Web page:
Nanostructured materials designed to interact with light in exotic ways might lead to a diverse range of new optical devices such as solar-cell coatings, optical computers, and invisibility cloaks. A new fabrication method makes it easier to design and create large sheets of these so-called metamaterials (ACS Nano 2014, DOI: 10.1021/nn504214b).
For possible applications in imaging and telecommunications that use visible or infrared light, researchers have made metamaterials with dense, intricate, nanoscale patterns out of metals and semiconductors. Creating these patterns usually requires slow, expensive techniques such as electron- or ion-beam lithography. Photolithography would be a faster route to these materials, but it often has low resolution and doesn’t yield tightly packed patterns, says Alex Nemiroski, a researcher in the lab of George M. Whitesides at Harvard University. To speed the pace of innovation, researchers need the ability to rapidly prototype and test new metamaterial designs, and companies need rapid, large-area manufacturing processes.
Nemiroski came up with a faster, more versatile method by adapting an existing fabrication technique called shadow lithography, in which a simple stencil, sometimes made from packed nanospheres, blocks deposition of atoms in a physical vapor deposition (PVD) chamber. He thought he could create more complex patterns by changing the position of the atom source many times during deposition.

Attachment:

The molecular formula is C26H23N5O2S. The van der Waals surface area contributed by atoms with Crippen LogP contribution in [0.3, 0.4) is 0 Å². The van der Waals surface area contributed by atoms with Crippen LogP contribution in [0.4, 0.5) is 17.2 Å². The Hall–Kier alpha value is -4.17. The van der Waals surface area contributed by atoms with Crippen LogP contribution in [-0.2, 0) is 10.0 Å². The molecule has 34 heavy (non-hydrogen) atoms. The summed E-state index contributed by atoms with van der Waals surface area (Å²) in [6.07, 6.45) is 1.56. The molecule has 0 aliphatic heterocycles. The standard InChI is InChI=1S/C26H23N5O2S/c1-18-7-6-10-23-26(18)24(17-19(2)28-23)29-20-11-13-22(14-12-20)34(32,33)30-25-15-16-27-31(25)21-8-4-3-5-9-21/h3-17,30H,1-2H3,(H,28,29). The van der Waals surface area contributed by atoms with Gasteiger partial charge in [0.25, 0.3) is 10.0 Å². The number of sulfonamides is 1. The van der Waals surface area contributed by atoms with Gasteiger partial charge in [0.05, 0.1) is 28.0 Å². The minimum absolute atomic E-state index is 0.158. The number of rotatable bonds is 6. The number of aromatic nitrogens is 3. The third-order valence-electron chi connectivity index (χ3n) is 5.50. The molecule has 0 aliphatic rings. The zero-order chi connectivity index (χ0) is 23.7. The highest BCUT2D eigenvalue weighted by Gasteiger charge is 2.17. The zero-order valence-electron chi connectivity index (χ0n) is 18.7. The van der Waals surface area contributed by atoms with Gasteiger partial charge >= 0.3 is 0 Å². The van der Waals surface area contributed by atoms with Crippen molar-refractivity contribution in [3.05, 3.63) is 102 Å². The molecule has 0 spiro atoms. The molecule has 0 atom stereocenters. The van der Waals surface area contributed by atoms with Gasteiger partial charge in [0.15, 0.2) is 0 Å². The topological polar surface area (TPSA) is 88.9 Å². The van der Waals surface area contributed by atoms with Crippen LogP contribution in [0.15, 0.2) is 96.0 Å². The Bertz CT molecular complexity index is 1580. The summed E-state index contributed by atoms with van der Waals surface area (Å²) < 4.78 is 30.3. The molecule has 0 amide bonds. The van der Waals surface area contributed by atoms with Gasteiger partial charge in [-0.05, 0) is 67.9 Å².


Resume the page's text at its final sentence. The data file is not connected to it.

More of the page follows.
In the new method, called shadow-sphere lithography, the researchers start by dropping 1-µm spherical polystyrene pellets in water, allowing static electricity to pack the spheres together. The researchers then scoop the spheres onto a surface, such as a silicon wafer, and let the stencil dry. They can make the spheres smaller, if desired, by etching them once they’re on the wafer. The researchers then place the wafer inside a PVD chamber to start depositing the material of choice. The spheres block the path of some atoms, while others land on the wafer. By changing the angle of the deposition source during the process, the researchers can start with one shadow pattern and then repeat deposition with different ones to create the desired nanoscale structures.
The Harvard team used the technique to create a variety of patterns using copper, titanium, and other metals. Features in these patterns could have a radius of curvature as small as 10 nm. Nemiroski says that other materials including semiconductors and dielectrics can also be used.
Software designed by Nemiroski controls the process, automatically generating a sequence for moving the deposition source and specifying the sphere size that will create a given pattern. The software can also predict the optical properties of the final material.
“It had never occurred to me that you could create the complexity of structures that they do using these self-assembled colloids,” says Paul V. Braun, a materials scientist at the University of Illinois, Urbana-Champaign, who also works on novel lithography methods for making metamaterials. Braun says that the measured optical properties of the metamaterials match those predicted by the Harvard software, suggesting that the fabrication technique is solid. Still, Braun notes that the polystyrene spheres aren’t free of defects, and they don’t pack perfectly, leading to flaws in the resulting materials. Nemiroski says the Harvard group is now addressing these issues.